Inequalities in the Labor Markets Between Indigenous and Nonindigenous Women in Mexico

Rosario Aparicio-Lopez , El Colegio de México

The objective of this paper is to show how labor markets behave towards indigenous women and non-indigenous women considering: 1) the category of ethnicity as a factor that could generate inequality in the work realized by woman and 2) how are the conjugal arrangements that could cause violence in the relationship, if at all when women work or when they do not work. Based on the data provided by the National Survey on the Dynamics of Relationships in Households (ENDIREH in spanish 2016), indicators were constructed that show, in the first place, the jobs that indigenous women perform compared to those of non-indigenous women; in addition, prevalence of gender violence among indigenous and non-indigenous couples. Applying multivariate analysis showed the factors most strongly associated with gender violence to be low schooling, engagement in some sort of economic activity, and receipt of income from government programs and/or family members or acquaintances.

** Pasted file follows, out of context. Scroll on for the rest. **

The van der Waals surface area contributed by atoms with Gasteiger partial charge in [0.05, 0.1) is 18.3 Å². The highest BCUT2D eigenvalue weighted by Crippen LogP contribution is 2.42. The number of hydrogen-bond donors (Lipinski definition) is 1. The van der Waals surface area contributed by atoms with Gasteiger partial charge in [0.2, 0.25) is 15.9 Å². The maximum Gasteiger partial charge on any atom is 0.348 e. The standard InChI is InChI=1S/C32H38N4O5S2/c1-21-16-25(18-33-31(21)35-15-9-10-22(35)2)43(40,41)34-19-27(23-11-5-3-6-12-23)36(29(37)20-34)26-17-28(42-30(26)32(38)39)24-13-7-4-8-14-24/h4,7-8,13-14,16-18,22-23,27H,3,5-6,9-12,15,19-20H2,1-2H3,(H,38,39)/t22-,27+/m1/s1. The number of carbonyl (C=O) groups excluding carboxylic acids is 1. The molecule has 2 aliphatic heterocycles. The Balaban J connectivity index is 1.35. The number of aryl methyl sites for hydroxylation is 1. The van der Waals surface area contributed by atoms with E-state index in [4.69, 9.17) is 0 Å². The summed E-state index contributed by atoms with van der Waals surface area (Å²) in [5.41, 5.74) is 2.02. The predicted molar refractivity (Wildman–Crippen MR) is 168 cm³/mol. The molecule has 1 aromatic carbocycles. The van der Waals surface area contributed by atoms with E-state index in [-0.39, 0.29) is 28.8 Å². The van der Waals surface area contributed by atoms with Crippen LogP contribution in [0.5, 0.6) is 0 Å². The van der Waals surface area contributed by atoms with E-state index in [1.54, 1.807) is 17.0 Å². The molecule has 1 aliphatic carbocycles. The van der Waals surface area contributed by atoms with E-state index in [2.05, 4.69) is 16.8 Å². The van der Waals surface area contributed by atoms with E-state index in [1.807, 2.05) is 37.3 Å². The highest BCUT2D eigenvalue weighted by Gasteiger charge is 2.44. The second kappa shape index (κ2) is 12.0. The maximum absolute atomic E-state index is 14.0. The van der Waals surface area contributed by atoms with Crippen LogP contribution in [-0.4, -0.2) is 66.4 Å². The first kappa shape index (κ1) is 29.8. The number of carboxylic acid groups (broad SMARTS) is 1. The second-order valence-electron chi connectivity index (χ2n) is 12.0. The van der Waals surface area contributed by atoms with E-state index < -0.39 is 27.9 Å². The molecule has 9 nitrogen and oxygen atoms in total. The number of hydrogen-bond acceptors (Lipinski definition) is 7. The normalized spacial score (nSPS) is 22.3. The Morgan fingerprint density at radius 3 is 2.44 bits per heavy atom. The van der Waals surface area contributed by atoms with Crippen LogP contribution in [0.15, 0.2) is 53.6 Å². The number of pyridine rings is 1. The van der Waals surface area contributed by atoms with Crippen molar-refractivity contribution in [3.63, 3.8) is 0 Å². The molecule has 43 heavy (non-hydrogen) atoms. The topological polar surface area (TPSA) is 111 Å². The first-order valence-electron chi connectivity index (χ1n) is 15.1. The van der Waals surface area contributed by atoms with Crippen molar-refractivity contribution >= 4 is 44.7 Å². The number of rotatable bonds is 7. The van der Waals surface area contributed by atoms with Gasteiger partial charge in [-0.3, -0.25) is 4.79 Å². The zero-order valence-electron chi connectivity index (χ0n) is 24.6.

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 Presented in Session 9. Marriage, Family, Households, & Unions; Gender, Race, & Ethnicity